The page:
Daily Dose: Wacha Flocka Fame

Nathan Grimm
Seth Trachtman evaluates Michael Wacha's early-season performance, Mike Napoli's hot streak and more in Monday's Daily Dose

Daily Dose: Wacha, Wacha

Seth Trachtman evaluates Michael Wacha's early-season performance, Mike Napoli's hot streak and more in Monday's Daily Dose

Michael Wacha will eventually lose a postseason game. Perhaps it will be a day when he doesn't have his best stuff, struggling from the outset. Maybe it will be a day when he's good but the opposing pitcher is better, rendering the Cardinals offense utterly useless. However it happens, the day will come.

Alas, that day was not Thursday.

Wacha allowed two runs over six innings and the Cardinals plated three runs in a decisive seventh inning as they rallied for a 4-2 win in Thursday's Game 2. The victory drew the series even at a game apiece heading back to St. Louis.

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After the game, Cardinals manager Mike Matheny said it's more of the same from his 22-year-old starter.

"The kid continues to impress," Matheny said. "I don't know what else you could ask. Put him on any stage and he does a real nice job of limiting distractions. He and Yadi work well together and make good adjustments along the way. He stuck with his strengths and really went out and was aggressive, and that's exactly what we needed him to do."

It was the least convincing of his four postseason starts to date, high praise considering he allowed just three hits on the evening. But Wacha walked four batters, tying a career high through 13 major league starts, and David Ortiz' two-run home run in the sixth inning marked the first time the Cardinals have trailed this postseason with Wacha on the mound.

Matheny said the characterization of Wacha's start as some sort of disappointment or struggle spoke to how well he'd performed before Thursday.

"I think it's a sign of how good the other starts were," Matheny said. "The kid gave up three hits, one of them was a bloop. He gave up a couple of walks, and just happened to give up the big hit. But I think that it appeared that way because he's been so sharp in the other ones, which I thought he was very sharp today as well. It was the timely hitting. The two‑run home run there makes a difference behind a walk. But overall you can't ask for much more from that kid or anybody else."

Wacha has now allowed just three runs over 27 innings this postseason, owning a 1.00 ERA, 0.70 WHIP and 28/8 K/BB ratio. The NLCS MVP also has one more important statistic in his favor -- he's now a perfect 4-0 this postseason.

Double Trouble

If Wacha's metronome-like dependability was the headline, the game's second-most noteworthy happening was an out-of-character play by the visitors.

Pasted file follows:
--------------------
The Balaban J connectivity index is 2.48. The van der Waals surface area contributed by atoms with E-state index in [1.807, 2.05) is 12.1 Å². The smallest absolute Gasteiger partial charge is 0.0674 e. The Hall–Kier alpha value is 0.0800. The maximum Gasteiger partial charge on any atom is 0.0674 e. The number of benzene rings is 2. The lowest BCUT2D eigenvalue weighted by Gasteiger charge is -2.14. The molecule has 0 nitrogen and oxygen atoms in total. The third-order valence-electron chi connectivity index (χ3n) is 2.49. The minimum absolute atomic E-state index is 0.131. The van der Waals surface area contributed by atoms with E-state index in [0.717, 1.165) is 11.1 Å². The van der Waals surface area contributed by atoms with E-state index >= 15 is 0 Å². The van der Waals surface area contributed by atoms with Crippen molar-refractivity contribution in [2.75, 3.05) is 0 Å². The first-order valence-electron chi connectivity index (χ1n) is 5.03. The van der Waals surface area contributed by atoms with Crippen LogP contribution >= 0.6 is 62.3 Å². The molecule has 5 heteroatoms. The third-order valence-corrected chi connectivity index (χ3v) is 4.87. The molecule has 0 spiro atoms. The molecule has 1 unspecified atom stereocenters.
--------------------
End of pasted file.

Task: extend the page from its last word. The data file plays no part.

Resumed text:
In the Cardinals' half of the seventh inning, a David Freese walk and Jon Jay single put two runners on with only one out. Red Sox manager John Farrell called on lefty reliever Clayton Breslow to face Daniel Descalso, and Matheny made a move of his own, substituting Pete Kozma as a pinch-runner for Freese.

During the regular season, the Cardinals stole just 45 bases as a team. That ranked them second-to-last in the league, ahead of only Detroit. Kozma had just three of those 45 stolen bases; Jay led the team with 10. (He was caught stealing five times, also a team high.) So it was a surprise to everyone when Kozma and Jay executed a double steal that put two runners in scoring position with just one out.

Matheny said it was a case of the baserunners making a heads up play.

"We're not a huge base‑stealing threat, as you look at our numbers, but I believe we're opportunistic and when it presents itself, we have a few guys that can take advantage of it, and they did a great job keeping their eyes open," Matheny said.

The play came in handy two batters later, when Matt Carpenter lofted a fly ball to left fielder Jonny Gomes. The throw home was wide, allowing Kozma to score, and the subsequent throw trying to gun down Jay at third sailed into the stands on a hop. Jay came home to give the Cardinals the lead, a lead they wouldn't relinquish.

Looking Ahead

The two teams will now travel to St. Louis for a guaranteed set of three games. Saturday's contest will pit Cardinals starter Joe Kelly against Red Sox starter Jake Peavy.

There was talk Thursday that if Sunday's Game 4 was an elimination game for the Cardinals they might enlist ace Adam Wainwright on short rest, but the guarantee of a Game 5 likely means Lance Lynn will get the start instead. He'll be opposed -- at least preliminarily -- by Clay Buchholz, who has been dealing with arm fatigue. That sets up a likely rematch of Wainwright and Jon Lester for Monday's Game 5.

National League Quick Hits: Heading back to the National League park, Cardinals GM John Mozeliak said Allen Craig playing first base is "probably a reach" but that things could change in the next 48 hours. If Craig can't go, he'll be relegated to pinch-hitting duties while Matt Adams patrols first base ... the Nationals sent Chris Marrero outright to Triple-A Syracuse, removing him from their 40-man roster. The former first-round draft pick can become a minor league free agent after the World Series.

American League Quick Hits: Farrell said David Ortiz will likely get the start at first base in Game 3. The presence of Ortiz and Mike Napoli means one will be forced to sit during the three games in St. Louis ... Paul Hoynes of the Cleveland Plain Dealer said there is "no chance" the Indians offer a long-term deal to Ubaldo Jimenez. The Indians could still extend him a qualifying offer for a one-year deal in the neighborhood of $14 million ... Lloyd McClendon interviewed for the Tigers managerial opening on Thursday. McClendon previously managed the Pirates from 2001 to 2005 and is currently the Tigers' hitting coach.

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